However, in some women despite multiple deposits within the pelvic cavity they remain asymptomatic. Endometriosis is a peculiar condition, whereby some women with mild disease sometimes have worse symptoms and women with more severe disease have either none or minimal symptoms.
How do you diagnose endometriosis?
  • The diagnosis of endometriosis could not be made from symptoms alone based on the explanation given above. Confirmatory diagnosis could only be done by surgery. Usually this is done via a laparoscopic procedure whereby a camera (laparoscope) is inserted through a small incision in your navel (belly button) to inspect your abdomen and reproductive organs to diagnose endometriosis implants (clumps of tissue that grows outside the uterus). A biopsy on these implants could be done to confirm the diagnosis of endometriosis
  • Vaginal examination could assist the doctor to suspect endometriosis especially if there is tender endometriotic spots or an enlarged blood filled cyst in the ovary (endometrioma)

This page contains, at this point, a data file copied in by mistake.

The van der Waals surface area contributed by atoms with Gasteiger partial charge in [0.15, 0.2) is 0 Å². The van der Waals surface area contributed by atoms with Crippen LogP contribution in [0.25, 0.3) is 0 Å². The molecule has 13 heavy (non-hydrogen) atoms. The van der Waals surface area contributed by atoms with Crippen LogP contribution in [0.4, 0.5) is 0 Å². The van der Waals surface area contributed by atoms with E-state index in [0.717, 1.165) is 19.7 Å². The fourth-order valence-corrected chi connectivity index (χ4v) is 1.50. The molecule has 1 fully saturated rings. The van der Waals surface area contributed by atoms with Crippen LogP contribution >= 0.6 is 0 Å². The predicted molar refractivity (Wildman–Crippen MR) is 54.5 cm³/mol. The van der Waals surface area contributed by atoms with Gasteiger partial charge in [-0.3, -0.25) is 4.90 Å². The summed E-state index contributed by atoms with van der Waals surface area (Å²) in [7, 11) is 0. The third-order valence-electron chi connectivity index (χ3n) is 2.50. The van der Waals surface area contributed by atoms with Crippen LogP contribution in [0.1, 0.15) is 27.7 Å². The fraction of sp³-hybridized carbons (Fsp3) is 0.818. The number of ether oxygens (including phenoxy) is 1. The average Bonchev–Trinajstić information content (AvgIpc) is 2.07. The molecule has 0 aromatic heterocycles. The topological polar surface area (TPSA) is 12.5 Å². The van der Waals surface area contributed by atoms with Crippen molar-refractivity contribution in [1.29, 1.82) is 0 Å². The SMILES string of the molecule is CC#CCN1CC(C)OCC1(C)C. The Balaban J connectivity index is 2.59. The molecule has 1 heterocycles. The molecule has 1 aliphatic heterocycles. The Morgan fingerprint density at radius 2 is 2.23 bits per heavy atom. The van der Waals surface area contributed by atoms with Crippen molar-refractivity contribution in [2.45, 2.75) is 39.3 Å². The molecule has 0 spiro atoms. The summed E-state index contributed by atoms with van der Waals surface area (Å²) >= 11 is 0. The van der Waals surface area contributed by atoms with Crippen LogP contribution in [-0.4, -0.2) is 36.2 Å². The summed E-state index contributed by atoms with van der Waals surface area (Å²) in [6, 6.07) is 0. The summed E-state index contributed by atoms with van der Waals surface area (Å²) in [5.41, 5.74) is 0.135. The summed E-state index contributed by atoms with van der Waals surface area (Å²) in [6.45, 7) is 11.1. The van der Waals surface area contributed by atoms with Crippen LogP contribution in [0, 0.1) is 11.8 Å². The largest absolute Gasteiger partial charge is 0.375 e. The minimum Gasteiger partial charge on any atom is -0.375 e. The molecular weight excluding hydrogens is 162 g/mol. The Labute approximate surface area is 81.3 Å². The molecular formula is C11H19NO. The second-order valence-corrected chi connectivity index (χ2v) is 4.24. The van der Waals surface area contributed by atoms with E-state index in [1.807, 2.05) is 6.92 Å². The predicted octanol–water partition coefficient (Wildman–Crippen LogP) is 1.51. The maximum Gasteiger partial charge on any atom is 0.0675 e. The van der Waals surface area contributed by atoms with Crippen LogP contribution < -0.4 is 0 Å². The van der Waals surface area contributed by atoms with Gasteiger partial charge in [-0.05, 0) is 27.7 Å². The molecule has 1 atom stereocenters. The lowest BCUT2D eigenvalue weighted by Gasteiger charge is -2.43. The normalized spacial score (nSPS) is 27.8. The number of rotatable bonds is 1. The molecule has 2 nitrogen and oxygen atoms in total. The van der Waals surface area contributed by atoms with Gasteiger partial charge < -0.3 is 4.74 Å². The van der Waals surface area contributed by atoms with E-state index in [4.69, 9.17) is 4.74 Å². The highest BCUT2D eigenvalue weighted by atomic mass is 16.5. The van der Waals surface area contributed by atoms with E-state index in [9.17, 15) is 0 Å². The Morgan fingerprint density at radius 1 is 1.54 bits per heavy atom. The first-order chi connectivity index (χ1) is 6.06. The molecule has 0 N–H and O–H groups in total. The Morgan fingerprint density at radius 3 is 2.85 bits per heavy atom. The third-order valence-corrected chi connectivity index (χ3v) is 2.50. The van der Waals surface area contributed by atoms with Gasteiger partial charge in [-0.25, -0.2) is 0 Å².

• Ultrasound, MRI and CT scan may detect cyst in the ovary or deep seated endometriotic implants within the pelvis. However, they could not be used to make a definitive diagnosis of endometriosis.
How do you classify the severity of endometriosis?
A staging system has been developed by the American Society of Reproductive Medicine and classified according to the findings noted during a laparoscopic surgery. The stage of endometriosis depends on the location, extent of spread, depth and size of the endometrial implants, involvement of pelvic structures in the disease and pelvic adhesions.